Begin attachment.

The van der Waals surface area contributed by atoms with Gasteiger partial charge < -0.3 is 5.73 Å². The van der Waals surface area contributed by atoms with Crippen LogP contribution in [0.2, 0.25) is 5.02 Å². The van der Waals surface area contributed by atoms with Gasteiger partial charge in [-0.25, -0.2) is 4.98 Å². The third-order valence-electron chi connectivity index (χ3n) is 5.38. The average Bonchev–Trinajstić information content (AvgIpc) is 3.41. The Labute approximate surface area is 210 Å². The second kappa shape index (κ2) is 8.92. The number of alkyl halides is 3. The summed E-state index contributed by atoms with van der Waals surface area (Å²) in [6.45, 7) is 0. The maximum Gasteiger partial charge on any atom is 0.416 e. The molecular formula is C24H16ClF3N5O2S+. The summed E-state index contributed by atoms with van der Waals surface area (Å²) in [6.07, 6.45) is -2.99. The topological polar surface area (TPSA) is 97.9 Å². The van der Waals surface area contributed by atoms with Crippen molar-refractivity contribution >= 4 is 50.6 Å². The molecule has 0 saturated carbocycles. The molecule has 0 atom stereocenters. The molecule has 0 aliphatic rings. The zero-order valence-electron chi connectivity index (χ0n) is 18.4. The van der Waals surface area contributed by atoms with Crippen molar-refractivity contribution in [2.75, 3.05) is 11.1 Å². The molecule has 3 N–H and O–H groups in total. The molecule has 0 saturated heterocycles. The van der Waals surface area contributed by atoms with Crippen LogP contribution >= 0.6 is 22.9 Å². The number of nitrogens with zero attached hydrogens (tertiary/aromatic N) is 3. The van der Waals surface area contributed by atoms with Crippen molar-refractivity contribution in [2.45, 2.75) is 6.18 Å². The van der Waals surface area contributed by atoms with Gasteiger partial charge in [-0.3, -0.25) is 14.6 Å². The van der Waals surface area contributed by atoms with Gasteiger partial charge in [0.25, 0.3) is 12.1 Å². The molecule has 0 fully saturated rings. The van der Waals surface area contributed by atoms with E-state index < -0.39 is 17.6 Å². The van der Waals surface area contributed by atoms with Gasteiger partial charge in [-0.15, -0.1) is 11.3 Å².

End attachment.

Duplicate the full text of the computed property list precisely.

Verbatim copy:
The van der Waals surface area contributed by atoms with Gasteiger partial charge < -0.3 is 5.73 Å². The van der Waals surface area contributed by atoms with Crippen LogP contribution in [0.2, 0.25) is 5.02 Å². The van der Waals surface area contributed by atoms with Gasteiger partial charge in [-0.25, -0.2) is 4.98 Å². The third-order valence-electron chi connectivity index (χ3n) is 5.38. The average Bonchev–Trinajstić information content (AvgIpc) is 3.41. The Labute approximate surface area is 210 Å². The second kappa shape index (κ2) is 8.92. The number of alkyl halides is 3. The summed E-state index contributed by atoms with van der Waals surface area (Å²) in [6.45, 7) is 0. The maximum Gasteiger partial charge on any atom is 0.416 e. The molecular formula is C24H16ClF3N5O2S+. The summed E-state index contributed by atoms with van der Waals surface area (Å²) in [6.07, 6.45) is -2.99. The topological polar surface area (TPSA) is 97.9 Å². The van der Waals surface area contributed by atoms with Crippen molar-refractivity contribution >= 4 is 50.6 Å². The molecule has 0 saturated carbocycles. The molecule has 0 atom stereocenters. The molecule has 0 aliphatic rings. The zero-order valence-electron chi connectivity index (χ0n) is 18.4. The van der Waals surface area contributed by atoms with Crippen molar-refractivity contribution in [2.75, 3.05) is 11.1 Å². The molecule has 3 N–H and O–H groups in total. The molecule has 0 saturated heterocycles. The van der Waals surface area contributed by atoms with Crippen LogP contribution >= 0.6 is 22.9 Å². The number of nitrogens with zero attached hydrogens (tertiary/aromatic N) is 3. The van der Waals surface area contributed by atoms with Crippen molar-refractivity contribution in [2.45, 2.75) is 6.18 Å². The van der Waals surface area contributed by atoms with Gasteiger partial charge in [-0.3, -0.25) is 14.6 Å². The van der Waals surface area contributed by atoms with Gasteiger partial charge in [0.25, 0.3) is 12.1 Å². The molecule has 0 fully saturated rings. The van der Waals surface area contributed by atoms with E-state index < -0.39 is 17.6 Å². The van der Waals surface area contributed by atoms with Gasteiger partial charge in [-0.15, -0.1) is 11.3 Å².